> >fun, I'm trying to better understand handshaking and why it won't
        buy
        > >me anything. I'm curious about the handshaking signals provided by
        > >the 2SIO and the short notes in the manual about some signals.
        >
        > First, what I'm about to say is not without exception. With the
        > proper software, hardware control could be useful, but I doubt that
        > many will come up with such system software for an old Altair
        machine.
        >
        > (Receive)..Unless you're running an interrupt driven serial port,
        > your software polls for incoming data. When the data arrives,
        you're
        > either ready for it or your not. If a second character arrives
        before
        > you read the first, you lose that first character. This is called
        an
        > overrun. It doesn't matter how the arrival of the new data is
        > manifested, (receive data register full, or some other status bit -
        > set by a control line change) your software does the same thing.
        >
        > Next point - your computer will have to tell the transmit device
        when
        > it's not ready or not ready to receive. Wouldn't it be a lot easier
        > just make sure it's ready (read in the last character)?
        >
        > More could be discussed here, but time doesn't permit.
        >
        > Al
        >
      • Craig Landrum
        ... Over the many years of working withg RS-232 I ve found the same thing. Some UART chips handle hardware flow control nicely if programmed to do so, but some
        Message 3 of 9 , Jul 8, 2008
          >>
          >> Don' t try to implement hardware control, it won't buy you anything.
          >>

          Over the many years of working withg RS-232 I've found the same thing.
          Some UART chips handle hardware flow control nicely if programmed to
          do so, but some don't. I also tend to simply hardwire 4-5, 6-8-20 and
          be done with it, and set up my dumb terminals for *software* flow
          control using XON/XOFF, which most hosts recognize and most dumb
          terminals support. It is often an option that you have to select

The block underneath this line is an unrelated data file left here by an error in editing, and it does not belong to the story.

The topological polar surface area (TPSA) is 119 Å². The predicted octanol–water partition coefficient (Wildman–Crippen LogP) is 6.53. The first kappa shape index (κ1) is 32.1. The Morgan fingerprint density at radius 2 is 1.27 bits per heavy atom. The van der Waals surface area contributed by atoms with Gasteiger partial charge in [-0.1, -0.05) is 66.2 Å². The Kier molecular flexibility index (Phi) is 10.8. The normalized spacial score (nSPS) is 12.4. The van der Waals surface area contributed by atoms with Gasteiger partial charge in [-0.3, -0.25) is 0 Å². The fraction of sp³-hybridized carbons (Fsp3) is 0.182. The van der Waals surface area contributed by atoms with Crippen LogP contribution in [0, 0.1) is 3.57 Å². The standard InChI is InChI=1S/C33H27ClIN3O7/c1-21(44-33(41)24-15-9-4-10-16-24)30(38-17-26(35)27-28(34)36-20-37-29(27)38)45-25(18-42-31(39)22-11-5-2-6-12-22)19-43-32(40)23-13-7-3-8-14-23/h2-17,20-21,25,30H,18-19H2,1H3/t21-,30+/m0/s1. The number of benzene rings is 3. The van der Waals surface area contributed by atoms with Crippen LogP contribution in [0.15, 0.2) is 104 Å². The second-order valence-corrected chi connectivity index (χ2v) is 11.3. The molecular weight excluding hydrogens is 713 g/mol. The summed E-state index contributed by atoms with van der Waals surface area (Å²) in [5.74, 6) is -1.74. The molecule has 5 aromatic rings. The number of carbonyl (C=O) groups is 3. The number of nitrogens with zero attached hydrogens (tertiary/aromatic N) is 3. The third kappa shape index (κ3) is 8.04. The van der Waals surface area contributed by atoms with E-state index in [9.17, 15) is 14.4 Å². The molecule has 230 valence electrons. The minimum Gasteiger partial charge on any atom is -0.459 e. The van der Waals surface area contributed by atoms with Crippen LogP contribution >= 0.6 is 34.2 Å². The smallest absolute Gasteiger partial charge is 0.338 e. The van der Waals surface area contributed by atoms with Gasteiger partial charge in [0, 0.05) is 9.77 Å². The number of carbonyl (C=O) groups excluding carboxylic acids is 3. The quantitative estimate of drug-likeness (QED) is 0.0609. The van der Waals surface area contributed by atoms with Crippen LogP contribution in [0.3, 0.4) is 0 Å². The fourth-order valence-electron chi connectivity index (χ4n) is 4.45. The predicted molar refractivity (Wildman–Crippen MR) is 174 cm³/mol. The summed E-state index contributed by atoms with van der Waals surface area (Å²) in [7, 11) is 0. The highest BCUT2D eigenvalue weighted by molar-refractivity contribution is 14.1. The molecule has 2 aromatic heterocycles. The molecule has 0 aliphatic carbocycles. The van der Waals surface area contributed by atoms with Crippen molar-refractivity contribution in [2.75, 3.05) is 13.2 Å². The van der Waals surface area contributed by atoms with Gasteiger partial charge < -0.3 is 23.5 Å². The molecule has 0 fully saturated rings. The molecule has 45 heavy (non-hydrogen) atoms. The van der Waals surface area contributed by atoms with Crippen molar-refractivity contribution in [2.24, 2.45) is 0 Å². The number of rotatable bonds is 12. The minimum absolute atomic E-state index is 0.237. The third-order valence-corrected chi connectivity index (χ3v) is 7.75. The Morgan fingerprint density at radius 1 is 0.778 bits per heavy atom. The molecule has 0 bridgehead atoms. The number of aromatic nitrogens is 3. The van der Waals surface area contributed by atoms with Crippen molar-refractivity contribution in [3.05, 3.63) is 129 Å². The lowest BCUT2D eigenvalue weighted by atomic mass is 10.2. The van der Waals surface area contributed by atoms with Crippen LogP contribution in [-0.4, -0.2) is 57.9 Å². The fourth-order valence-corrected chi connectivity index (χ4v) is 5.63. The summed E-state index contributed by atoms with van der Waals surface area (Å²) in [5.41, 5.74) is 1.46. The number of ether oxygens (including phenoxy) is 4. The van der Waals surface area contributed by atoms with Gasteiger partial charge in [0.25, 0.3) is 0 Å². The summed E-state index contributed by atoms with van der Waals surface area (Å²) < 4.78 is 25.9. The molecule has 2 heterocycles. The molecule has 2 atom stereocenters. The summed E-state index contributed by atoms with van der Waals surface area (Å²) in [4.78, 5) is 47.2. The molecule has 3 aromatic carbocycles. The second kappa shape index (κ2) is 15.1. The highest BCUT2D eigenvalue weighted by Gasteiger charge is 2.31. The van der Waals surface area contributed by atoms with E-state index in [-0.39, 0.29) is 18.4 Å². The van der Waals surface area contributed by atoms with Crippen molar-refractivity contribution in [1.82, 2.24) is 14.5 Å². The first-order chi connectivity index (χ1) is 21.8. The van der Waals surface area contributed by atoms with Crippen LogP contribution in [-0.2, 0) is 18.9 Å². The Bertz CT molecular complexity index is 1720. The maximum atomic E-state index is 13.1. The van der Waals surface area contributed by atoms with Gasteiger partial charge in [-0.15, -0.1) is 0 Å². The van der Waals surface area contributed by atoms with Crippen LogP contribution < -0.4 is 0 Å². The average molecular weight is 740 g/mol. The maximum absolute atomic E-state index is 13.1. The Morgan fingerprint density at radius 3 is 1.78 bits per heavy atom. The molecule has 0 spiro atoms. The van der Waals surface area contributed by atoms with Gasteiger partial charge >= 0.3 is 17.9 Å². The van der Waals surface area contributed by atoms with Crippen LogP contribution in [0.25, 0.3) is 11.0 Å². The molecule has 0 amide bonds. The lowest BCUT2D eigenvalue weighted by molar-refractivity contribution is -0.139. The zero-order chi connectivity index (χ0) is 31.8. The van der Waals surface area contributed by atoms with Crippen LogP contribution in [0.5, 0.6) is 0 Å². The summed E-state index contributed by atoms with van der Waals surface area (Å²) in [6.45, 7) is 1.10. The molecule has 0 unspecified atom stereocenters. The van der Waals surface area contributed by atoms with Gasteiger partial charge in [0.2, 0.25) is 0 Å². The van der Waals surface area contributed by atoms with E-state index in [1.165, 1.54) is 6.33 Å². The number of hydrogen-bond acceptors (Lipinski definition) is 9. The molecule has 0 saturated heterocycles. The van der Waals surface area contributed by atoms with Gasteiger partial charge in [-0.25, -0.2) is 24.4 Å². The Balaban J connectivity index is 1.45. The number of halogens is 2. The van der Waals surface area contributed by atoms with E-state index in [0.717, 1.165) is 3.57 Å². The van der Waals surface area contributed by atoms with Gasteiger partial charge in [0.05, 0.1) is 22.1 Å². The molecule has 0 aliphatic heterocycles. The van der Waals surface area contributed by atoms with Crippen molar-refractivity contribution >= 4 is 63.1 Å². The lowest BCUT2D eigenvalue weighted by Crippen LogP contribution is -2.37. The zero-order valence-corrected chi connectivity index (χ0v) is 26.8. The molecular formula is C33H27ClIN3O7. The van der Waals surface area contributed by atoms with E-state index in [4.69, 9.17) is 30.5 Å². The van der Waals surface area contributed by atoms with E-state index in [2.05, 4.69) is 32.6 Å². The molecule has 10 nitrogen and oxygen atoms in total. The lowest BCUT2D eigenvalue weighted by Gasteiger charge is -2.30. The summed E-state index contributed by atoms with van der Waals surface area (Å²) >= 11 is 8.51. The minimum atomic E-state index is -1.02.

somehow on the the terminal, though.

          FYI, XON and XOFF are ASCII control characters. XON (start sending
          again) is cntl-Q / DC1 / 11Hex ; and the XOFF (stop sending) is
          cntl-S / DC3 / 13Hex



          --
          Craig Landrum
          Chief Technical Officer
          mindwrap, inc.
          Phone: (540) 675-3015 x 229
          Fax: (540) 675-3130
          email: craigl@...
        • Tom Sanderson
          ... More questions for my list: How does the Motorola 6850 fit into this picture? The 6850 and Altair 2SIO have documented support for CTS, RTS, DCD, and DTR.
          Message 4 of 9 , Jul 8, 2008
            > Some UART chips handle hardware flow control nicely if programmed to
            > do so, but some don't. ......

            More questions for my list:

            How does the Motorola 6850 fit into this picture? The 6850 and Altair
            2SIO have documented support for CTS, RTS, DCD, and DTR. I'm
            wondering what works and what doesn't?

            To what extent will a device find the Alatair a "standard"
            or "normal" RS232 device?

            If I program the Altair 2SIO to handle hardware flow control nicely,
            what problems should I expect?

            Tom

            --- In altaircomputerclub@yahoogroups.com, Craig Landrum <craigl@...>
            wrote:
            >
            > >>
            > >> Don' t try to implement hardware control, it won't buy you
            anything.
            > >>
            >
            > Over the many years of working withg RS-232 I've found the same
            thing.
            > Some UART chips handle hardware flow control nicely if programmed to
            > do so, but some don't. I also tend to simply hardwire 4-5, 6-8-20
            and
            > be done with it, and set up my dumb terminals for *software* flow
            > control using XON/XOFF, which most hosts recognize and most dumb
            > terminals support. It is often an option that you have to select
            > somehow on the the terminal, though.
            >
            > FYI, XON and XOFF are ASCII control characters. XON (start sending
            > again) is cntl-Q / DC1 / 11Hex ; and the XOFF (stop sending) is
            > cntl-S / DC3 / 13Hex
            >
            >
            >
            > --
            > Craig Landrum
            > Chief Technical Officer
            > mindwrap, inc.
            > Phone: (540) 675-3015 x 229
            > Fax: (540) 675-3130
            > email: craigl@...
            >
          Your message has been successfully submitted and would be delivered to recipients shortly.